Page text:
Understanding the Gendered Experiences of Mostly Heterosexual Men
A research project of the School of Applied Social Sciences.
There is a growing body of research on the life experiences of people who identify as bisexual (e.g. Anderson and McCormack forthcoming; Russell 2011), charting both the experiences of discrimination and oppression as well as significant social and attitudinal trends related to sexual morality and civil rights. Indeed, the body of research documenting the complexity of the experiences of bisexuals has developed alongside a significant liberalization of sexual morality in the US (Keleher and Smith 2012; Loftus 2001). While the visibility and public discussion of bisexuality is still limited (Rust 2009), there is increasing recognition of its legitimacy as a distinct sexual orientation and identity (Anderson and McCormack forthcoming).
Significantly, much of the research on sexual minorities has been critiqued for its sampling procedures (Savin-Williams 2001), with the difficulties of recruiting bisexual participants particularly noted (Hartman 2011; McCormack, Adams and Anderson 2012). Indeed, Savin-Williams (2001) argues that by only recruiting participants who identify as Lesbian, Gay, Bisexual or Transgender (LGBT), research ignores large groups of people who maintain same-sex desires. Much of this argument rests on people who identify as ‘mostly heterosexual’ (Vrangalova and Savin-Williams 2012)—or those who would rate themselves as ‘Kinsey 1s’ on sexuality surveys. Savin-Williams and Vrangalova (2013) argue that these ‘mostly heterosexuals’ constitute a unique sexual orientation as they exhibit a distinct set of sexual and romantic characteristics that distinguish them from other sexual orientations.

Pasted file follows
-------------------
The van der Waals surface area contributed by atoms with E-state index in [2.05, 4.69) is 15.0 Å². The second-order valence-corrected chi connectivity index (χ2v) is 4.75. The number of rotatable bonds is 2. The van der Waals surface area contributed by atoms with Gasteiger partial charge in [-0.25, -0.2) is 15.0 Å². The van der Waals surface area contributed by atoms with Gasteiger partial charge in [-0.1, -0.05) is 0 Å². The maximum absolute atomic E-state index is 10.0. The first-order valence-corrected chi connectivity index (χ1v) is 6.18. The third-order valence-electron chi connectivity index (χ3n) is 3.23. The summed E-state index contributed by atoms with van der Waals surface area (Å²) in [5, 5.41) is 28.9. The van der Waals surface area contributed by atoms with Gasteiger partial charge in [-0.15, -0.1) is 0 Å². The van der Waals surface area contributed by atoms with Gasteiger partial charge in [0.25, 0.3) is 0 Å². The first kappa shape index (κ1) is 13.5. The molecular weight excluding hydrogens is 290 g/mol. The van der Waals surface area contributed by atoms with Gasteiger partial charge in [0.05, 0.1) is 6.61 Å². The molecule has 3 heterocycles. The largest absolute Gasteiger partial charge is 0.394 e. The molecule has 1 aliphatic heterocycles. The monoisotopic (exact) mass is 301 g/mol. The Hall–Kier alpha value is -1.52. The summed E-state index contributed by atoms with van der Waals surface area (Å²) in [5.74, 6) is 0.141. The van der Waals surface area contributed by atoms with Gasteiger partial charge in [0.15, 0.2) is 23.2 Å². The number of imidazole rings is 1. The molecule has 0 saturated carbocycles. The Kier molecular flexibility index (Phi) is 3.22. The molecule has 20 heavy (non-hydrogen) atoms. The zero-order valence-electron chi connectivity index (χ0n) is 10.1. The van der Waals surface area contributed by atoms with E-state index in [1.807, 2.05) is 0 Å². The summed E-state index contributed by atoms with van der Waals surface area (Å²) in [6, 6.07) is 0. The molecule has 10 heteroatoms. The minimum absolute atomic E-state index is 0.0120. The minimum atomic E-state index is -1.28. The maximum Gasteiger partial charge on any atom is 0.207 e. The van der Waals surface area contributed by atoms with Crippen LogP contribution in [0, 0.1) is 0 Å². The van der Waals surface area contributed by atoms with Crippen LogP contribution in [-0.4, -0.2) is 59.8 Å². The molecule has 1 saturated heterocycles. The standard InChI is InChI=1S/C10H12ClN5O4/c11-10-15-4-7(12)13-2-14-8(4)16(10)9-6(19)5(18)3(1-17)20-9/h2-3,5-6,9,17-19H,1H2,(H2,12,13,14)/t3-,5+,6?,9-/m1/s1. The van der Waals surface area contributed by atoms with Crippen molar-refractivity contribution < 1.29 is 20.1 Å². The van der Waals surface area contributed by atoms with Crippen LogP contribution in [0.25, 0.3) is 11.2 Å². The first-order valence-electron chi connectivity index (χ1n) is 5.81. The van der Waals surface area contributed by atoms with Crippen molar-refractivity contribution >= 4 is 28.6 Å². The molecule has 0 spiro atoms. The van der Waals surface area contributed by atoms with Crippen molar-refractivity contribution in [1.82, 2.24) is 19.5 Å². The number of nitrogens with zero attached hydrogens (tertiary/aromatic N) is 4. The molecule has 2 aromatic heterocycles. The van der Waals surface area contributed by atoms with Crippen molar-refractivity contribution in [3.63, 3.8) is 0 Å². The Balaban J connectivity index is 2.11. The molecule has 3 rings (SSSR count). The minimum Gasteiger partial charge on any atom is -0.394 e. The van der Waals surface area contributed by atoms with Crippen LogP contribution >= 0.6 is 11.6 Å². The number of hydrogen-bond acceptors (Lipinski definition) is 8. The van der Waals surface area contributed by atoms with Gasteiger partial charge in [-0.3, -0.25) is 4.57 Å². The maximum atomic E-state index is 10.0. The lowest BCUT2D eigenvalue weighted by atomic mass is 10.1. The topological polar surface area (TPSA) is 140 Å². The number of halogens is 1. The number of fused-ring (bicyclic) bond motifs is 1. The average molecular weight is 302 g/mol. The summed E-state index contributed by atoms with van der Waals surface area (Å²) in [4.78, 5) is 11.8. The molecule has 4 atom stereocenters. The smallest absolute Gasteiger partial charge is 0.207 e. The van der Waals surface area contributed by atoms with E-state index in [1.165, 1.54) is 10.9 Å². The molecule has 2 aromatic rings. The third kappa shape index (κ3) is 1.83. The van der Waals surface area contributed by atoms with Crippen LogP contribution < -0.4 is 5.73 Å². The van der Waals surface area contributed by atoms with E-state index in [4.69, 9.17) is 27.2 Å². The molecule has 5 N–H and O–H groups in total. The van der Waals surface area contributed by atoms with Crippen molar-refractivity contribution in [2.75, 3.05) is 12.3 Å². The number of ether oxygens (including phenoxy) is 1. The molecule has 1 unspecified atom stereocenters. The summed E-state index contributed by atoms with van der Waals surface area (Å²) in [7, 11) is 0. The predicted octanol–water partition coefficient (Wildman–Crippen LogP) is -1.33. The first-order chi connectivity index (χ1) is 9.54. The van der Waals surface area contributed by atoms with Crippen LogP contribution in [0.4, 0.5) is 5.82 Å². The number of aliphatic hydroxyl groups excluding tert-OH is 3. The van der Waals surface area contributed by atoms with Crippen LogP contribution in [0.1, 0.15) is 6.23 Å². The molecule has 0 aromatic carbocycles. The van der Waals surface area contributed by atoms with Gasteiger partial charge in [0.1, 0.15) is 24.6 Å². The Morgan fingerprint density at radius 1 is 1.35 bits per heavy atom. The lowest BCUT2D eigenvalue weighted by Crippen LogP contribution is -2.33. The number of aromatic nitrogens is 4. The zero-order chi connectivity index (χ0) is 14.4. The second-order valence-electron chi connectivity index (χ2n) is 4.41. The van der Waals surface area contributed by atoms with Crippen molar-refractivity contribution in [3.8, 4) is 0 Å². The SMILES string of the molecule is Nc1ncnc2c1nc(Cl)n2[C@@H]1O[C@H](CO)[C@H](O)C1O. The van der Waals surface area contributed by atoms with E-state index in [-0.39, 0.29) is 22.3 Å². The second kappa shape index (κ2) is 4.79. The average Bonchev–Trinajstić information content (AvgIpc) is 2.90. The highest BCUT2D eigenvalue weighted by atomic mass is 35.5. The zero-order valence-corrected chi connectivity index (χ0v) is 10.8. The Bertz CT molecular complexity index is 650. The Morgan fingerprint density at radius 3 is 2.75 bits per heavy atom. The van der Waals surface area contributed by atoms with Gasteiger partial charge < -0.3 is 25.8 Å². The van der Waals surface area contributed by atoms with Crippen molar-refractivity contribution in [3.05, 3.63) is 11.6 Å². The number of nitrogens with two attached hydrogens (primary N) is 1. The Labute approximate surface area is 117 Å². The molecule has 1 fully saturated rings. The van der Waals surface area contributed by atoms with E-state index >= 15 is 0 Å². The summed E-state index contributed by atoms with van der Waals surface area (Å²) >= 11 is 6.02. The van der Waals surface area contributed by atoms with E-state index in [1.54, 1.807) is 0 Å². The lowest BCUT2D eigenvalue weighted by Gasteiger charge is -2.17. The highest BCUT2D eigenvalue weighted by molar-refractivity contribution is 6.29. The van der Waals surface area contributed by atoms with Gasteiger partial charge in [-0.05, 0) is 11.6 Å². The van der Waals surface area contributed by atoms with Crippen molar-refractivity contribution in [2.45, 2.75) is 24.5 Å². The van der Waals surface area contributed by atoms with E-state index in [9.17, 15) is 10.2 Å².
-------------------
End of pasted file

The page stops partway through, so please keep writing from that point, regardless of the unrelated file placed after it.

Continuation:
While there is growing evidence for mostly heterosexual as a sexual orientation (see Vrangalova and Savin-Williams 2012), scant research examines the gendered experiences of mostly heterosexuals, and there is little understanding of the lived experiences of this group.
Drawing on my expertise in researching the gendered experiences of heterosexual (McCormack 2011, 2012) and bisexual men (Anderson and McCormack forthcoming; McCormack, Anderson and Adams forthcoming), this research project will study the gendered experiences and lived realities of men with non-exclusive sexual identities (from mostly gay to mostly straight). It will be the first of its kind to develop a qualitative understanding of the complexity of non-exclusive men’s lives, and how they make sense of their sexuality and gendered identities.
In-depth interviews with 50 men who identify as sexually non-exclusive.